In her 2016 novel, All the Birds in the Sky, Charlie Jane Anders explores relationships between humans, nature, and machines, along with the allegiances and deceptions dotting their radar screens. Toward unwrapping the narrative candies hidden within this grab bag, Anders lures us into the worlds of two very different, yet complementary, child protagonists. Patricia Delfine—described at one point as both an “antisocial weirdo” and someone with “unlimited gentleness for people when they needed it”—is a solitary girl whose attempts at saving a wounded bird awaken magical abilities she never knew she had. This encounter allows not only Patricia the discovery of a gift; it allows Anders the indulgence of wordcraft, as when Patricia cradles her charge in a plastic bucket:
Rays of the afternoon sun came at the bucket horizontally, bathing the bird in red light so it looked radioactive.
Not unlike the light through said bucket, Anders imbues nearly every page with color. Her attention to atmospheric integrity ensures that a certain degree of adhesion keeps the reader attached to even the most mundane scenes (of which there are but few). The prodigious Laurence Armstead, for his part, is developing an interest in computers and coding. His first achievement is a wrist-worn time machine that jumps forward all of two seconds, allowing him to briefly “leave reality behind and reappear for the aftermath.” A small comfort for an insular soul.
In middle school, Patricia feels the call of witch-hood. Her mutation, if you will, tugs her by the heart into a relationship no crystal ball could have foreseen when she runs into Laurence at school—literally—and breaks his time machine. In the process, she cracks open an eternity of possible futures. Patricia is intrigued by Laurence because he can actually affect the physical world around him with his machines, leaving her feeling helpless to do anything with the kinesis locked inside her.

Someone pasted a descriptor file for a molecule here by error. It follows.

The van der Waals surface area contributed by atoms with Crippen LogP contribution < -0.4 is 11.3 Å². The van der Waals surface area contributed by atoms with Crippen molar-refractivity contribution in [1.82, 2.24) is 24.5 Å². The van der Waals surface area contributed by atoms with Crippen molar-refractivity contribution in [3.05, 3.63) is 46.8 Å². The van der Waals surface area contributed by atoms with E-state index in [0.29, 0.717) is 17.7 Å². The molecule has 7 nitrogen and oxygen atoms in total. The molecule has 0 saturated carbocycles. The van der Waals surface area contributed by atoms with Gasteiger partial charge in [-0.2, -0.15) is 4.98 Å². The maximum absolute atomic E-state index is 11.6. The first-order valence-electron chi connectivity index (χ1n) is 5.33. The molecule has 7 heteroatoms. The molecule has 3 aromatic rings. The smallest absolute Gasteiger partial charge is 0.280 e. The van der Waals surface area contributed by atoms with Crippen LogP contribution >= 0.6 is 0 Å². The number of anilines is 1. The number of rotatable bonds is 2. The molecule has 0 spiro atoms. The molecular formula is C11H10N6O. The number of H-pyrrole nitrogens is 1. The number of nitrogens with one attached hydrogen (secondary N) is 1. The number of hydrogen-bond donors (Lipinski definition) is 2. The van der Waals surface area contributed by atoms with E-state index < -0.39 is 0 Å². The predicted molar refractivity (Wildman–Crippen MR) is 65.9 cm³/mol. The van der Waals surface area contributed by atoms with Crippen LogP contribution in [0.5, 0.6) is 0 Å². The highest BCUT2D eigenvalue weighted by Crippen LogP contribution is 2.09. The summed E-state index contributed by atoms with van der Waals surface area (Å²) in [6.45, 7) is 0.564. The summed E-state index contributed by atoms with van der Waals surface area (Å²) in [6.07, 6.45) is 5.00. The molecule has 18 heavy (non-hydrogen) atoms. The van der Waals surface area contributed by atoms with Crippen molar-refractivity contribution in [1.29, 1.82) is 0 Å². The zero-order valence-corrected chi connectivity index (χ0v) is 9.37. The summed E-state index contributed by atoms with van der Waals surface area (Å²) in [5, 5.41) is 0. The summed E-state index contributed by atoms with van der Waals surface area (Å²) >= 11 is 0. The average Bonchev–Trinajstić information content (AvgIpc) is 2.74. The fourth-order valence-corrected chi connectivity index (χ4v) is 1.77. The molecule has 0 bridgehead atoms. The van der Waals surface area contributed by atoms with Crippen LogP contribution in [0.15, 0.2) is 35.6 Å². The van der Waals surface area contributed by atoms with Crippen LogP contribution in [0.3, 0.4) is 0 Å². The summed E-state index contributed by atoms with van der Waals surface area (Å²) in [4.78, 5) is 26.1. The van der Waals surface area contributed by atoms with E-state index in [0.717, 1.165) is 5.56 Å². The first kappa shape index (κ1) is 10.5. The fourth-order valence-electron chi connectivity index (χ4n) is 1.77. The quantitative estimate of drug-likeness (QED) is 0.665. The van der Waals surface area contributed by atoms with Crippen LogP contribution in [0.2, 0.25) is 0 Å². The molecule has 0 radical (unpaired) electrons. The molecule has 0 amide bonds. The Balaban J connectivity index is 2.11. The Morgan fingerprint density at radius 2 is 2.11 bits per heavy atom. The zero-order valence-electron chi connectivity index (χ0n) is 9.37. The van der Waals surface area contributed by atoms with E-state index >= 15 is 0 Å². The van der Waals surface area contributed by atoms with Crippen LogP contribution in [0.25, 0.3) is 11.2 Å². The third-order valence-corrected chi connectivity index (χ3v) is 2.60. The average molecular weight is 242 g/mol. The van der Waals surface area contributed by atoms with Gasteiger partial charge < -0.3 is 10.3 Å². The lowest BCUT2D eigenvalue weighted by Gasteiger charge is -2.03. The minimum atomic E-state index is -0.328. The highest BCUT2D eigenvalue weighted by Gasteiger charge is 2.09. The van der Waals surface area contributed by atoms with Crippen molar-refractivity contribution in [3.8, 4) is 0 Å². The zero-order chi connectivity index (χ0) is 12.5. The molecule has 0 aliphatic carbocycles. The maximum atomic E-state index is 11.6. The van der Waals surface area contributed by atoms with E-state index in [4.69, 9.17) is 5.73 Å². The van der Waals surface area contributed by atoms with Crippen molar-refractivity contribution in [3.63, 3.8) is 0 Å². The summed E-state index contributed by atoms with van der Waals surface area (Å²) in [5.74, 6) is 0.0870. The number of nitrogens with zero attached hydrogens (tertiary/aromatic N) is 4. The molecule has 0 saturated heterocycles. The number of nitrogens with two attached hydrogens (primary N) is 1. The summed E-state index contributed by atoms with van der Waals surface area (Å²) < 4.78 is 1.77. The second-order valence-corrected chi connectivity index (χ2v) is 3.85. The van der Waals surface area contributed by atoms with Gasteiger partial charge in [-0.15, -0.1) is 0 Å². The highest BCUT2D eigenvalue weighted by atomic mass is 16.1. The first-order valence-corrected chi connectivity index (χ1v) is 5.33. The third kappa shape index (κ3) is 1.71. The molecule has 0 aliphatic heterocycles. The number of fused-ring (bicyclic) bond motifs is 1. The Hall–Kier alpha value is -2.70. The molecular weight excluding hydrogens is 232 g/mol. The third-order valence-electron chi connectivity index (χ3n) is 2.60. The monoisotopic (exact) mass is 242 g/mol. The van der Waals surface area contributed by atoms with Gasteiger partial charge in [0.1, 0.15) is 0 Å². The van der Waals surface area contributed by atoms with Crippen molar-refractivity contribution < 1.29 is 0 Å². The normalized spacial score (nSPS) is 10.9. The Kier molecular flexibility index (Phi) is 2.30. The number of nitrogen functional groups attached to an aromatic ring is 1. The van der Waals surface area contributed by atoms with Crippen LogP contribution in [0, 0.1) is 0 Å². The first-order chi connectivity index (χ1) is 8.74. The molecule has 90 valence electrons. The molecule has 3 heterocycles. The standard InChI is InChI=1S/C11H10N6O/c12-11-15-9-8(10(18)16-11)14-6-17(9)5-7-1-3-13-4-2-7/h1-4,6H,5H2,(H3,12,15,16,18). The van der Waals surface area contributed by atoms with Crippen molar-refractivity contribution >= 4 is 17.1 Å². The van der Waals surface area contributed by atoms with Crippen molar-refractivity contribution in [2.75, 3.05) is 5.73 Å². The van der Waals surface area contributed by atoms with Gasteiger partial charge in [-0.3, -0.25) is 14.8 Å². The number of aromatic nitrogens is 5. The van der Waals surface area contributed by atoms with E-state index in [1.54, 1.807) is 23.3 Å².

Meanwhile, an assassin by the Biblically inflected name of Theodolphus Rose has had a vision of a man and woman inciting a war between science and magic. A pariah among his own kind for killing children, he has no compunctions posing as Patricia and Laurence’s guidance counselor in a morbid quest for peace. Where Laurence controls nature, Patricia must serve it, and the oil and water of their end goals stands to challenge every character at the molecular level, so that Rose must wage war within himself in order to achieve his own. Variations in abilities between the two protagonists reveal the destructive potential of their combination, as a budding romance threatens to activate much more than hormonal explosions.
Within this triangle, hero(in)es and nemeses comingle in familiar ways, even as they detour off well-worn paths of expectation. While Patricia is for all intents a witch, going so far as to treat the new family kitten as her familiar (sort of), she must grapple with the surety of being an outsider in a layperson’s world. The difficulties of self-imagining make Patricia a primary target of Rose’s schemes. He confides full knowledge of her inherency and assures her that Laurence must die by her hand if the world is to be saved from certain doom.